circadian rhythm sleep disorders - health risks and treatment

Circadian Rhythm Sleep Disorder – Health Risks and Treatment

The 2nd edition of the ESRS Sleep Medicine Textbook is an invaluable resource for the latest information on circadian rhythm sleep disorders. The summaries that follow offer insights into the Sleep Medicine Textbook chapters on Health Risks and Treatment.

Health Risks

Delayed sleep-wake phase disorder is associated with chronic sleep loss, absenteeism, impaired school, work, and subjective cognitive performance. The disorder shows comorbidity with mental disorders such as depression, attention-deficit hyperactivity disorder, obsessive-compulsive disorder, bipolar disorder, and autism. Patients with advanced sleep-wake phase disorder (ASWPD) normally experience sleep loss if not adhering to an early bedtime. ASWPD often impairs social activities and has been associated with depression as well as autism. Irregular sleep-wake rhythm disorder is associated with impaired daytime functioning and has been linked especially to dementia, but also to schizophrenia, rare developmental syndromes, and brain injuries. Non-24-hr sleep-wake rhythm disorder (N24SWRD) is relatively often found in blind people and causes significant impairment in daytime functioning. Depression seems to be a potent consequence of N24SWRD. Jet lag disorder (JLD) impairs athletic and cognitive performance. It also impairs the ability to eat, sleep, and exercise efficiently. JLD can worsen psychotic symptoms. Recurrent JLD may disturb reproductive health and may be carcinogenic. Shift and night work are associated with impaired sleep and increased sleepiness, accidents, gastrointestinal dysfunction, metabolic disturbances, certain cancers, impaired reproductive and mental health, as well as increased mortality. Short rest between consecutive shifts is associated with several negative outcomes. Shift workers with shift work disorder (SWD) typically report poorer health and function on most parameters than shift workers without SWD. Common denominators across circadian rhythm sleep-wake disorders in regards of symptoms are inability to sleep adequately at night, daytime sleepiness/ impairment, and various symptoms of decreased mental health, of which depressive symptoms seem to occur most frequently.

behavioural therapy, bright light therapy, chronotherapy, circadian rhythms, dark therapy, light exposure, melatonin, resynchronization, Zeitgebers

Summary by:
Stale Pallesen and Bjørn Bjorvatn (2021). F. Circadian Rhythm Sleep Disorders 5. Health Risks. In Bassetti, C., McNicholas, W., Paunio, T., & Peigneux, P. (Eds.). Sleep Medicine Textbook (2nd ed., pp. 483-492). Regensburg: European Sleep Research Society.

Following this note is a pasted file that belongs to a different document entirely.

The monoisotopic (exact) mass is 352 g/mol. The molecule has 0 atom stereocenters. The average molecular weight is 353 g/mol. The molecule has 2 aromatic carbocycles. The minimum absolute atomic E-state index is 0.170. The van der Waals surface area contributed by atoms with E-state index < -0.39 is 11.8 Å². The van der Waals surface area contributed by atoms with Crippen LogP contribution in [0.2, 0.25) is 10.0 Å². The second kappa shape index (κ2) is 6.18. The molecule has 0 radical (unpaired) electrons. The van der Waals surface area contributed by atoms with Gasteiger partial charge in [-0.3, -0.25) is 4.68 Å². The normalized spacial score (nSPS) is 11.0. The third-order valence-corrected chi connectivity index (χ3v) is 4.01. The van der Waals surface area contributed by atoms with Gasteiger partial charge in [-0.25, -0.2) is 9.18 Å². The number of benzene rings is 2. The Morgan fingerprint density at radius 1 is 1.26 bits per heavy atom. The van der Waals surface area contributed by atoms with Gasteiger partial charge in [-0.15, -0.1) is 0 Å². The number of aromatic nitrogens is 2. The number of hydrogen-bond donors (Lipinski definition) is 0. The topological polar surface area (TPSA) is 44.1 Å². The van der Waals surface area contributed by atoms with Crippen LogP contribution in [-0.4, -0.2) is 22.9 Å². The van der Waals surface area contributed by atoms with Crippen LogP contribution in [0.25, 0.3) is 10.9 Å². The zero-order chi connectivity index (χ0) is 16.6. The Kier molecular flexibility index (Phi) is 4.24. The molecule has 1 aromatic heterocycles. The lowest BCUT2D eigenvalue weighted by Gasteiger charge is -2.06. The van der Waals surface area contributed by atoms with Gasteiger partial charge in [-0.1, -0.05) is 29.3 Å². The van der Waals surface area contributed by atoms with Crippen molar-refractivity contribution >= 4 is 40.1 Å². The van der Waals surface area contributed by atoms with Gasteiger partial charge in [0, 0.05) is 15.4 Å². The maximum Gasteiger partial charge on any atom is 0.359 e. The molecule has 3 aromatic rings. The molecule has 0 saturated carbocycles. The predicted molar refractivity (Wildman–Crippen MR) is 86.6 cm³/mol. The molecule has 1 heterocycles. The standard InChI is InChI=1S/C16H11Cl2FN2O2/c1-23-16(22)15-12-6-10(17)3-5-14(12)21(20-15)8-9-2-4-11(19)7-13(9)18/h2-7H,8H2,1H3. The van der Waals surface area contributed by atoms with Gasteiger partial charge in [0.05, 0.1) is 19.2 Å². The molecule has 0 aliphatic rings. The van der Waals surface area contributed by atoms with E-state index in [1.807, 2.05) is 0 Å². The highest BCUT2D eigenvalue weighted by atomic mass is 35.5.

Effective management of circadian rhythm sleep-wake disorders (CRSWD) requires initially an assessment of the patient’s sleep-wake schedules, with an accurate estimation of circadian phase, and secondly close therapeutic follow-up. The main tools at the disposal of the clinician are, with large-scale accessibility, sleep logs and questionnaires and to a lesser extent actigraphy due to its cost. These tools are essential and can be sufficient for the diagnosis and therapeutic follow-up. The assessment of reliable markers of circadian phase with the measure of dim light melatonin onset and core body temperature nadir (CBTmin) are less used because of their cost and the expertise they require. They are therefore reserved for complex cases or when previous therapeutics were unsuccessful. Behavioural interventions are the bedrock of CRSWD therapeutics. They aim to raise awareness and educate the patient on accurate exposure to time cues through an understanding of their impact on the internal circadian clock. Bright light therapy and exogenous melatonin are considered as the treatments of choice, but their application at inappropriate times can worsen the patient’s condition. This is explained by a phase-dependent effect of light and melatonin. Exposure to bright light before the CBTmin phase delays the circadian rhythm, whereas light administered after the CBTmin phase advances it. Exogenous melatonin induces a phase advance when administered in the evening before endogenous melatonin onset, whereas it can induce a phase delay when administered during the second half of the night (several hours after dim light melatonin onset). Chronotherapy may be used when a phase shift of several hours is required, as in the case of an inversion of the circadian rhythm. Sleep and wake times will be delayed every day until the desired sleep and wake times are achieved. However, its efficiency is less well documented and, if not well monitored, it can lead to a free run. Therefore, its use should be limited for use by experienced physicians and under close clinical follow-up. Pharmacological stimulants or hypnotics have been proposed to counteract respectively CRSWD-i nduced daytime somnolence or insomnia, although their regular use is not recommended. A combination of behavioural, photic, and pharmacological strategies can be more efficient than each treatment in isolation. The success rate will depend on the type of CRSWD, its severity, the accuracy of the estimation of the circadian phase, the associated comorbidities, and the patient’s commitment to treatment. Given the burden and cost of CRSWD to society, further development of efficient diagnostic and follow-up tools and personalized therapeutics are required.

behavioural therapy, bright light therapy, chronotherapy, circadian rhythms, dark therapy, light exposure, melatonin, resynchronization, Zeitgebers

Summary by:
Ülker Kilic Huck, Carmen Schroder and Patrice Bou rgin (2021). F. Circadian Rhythm Sleep Disorders 6. Treatment. In Bassetti, C., McNicholas, W., Paunio, T., & Peigneux, P. (Eds.). Sleep Medicine Textbook (2nd ed., pp. 493-505). Regensburg: European Sleep Research Society. 

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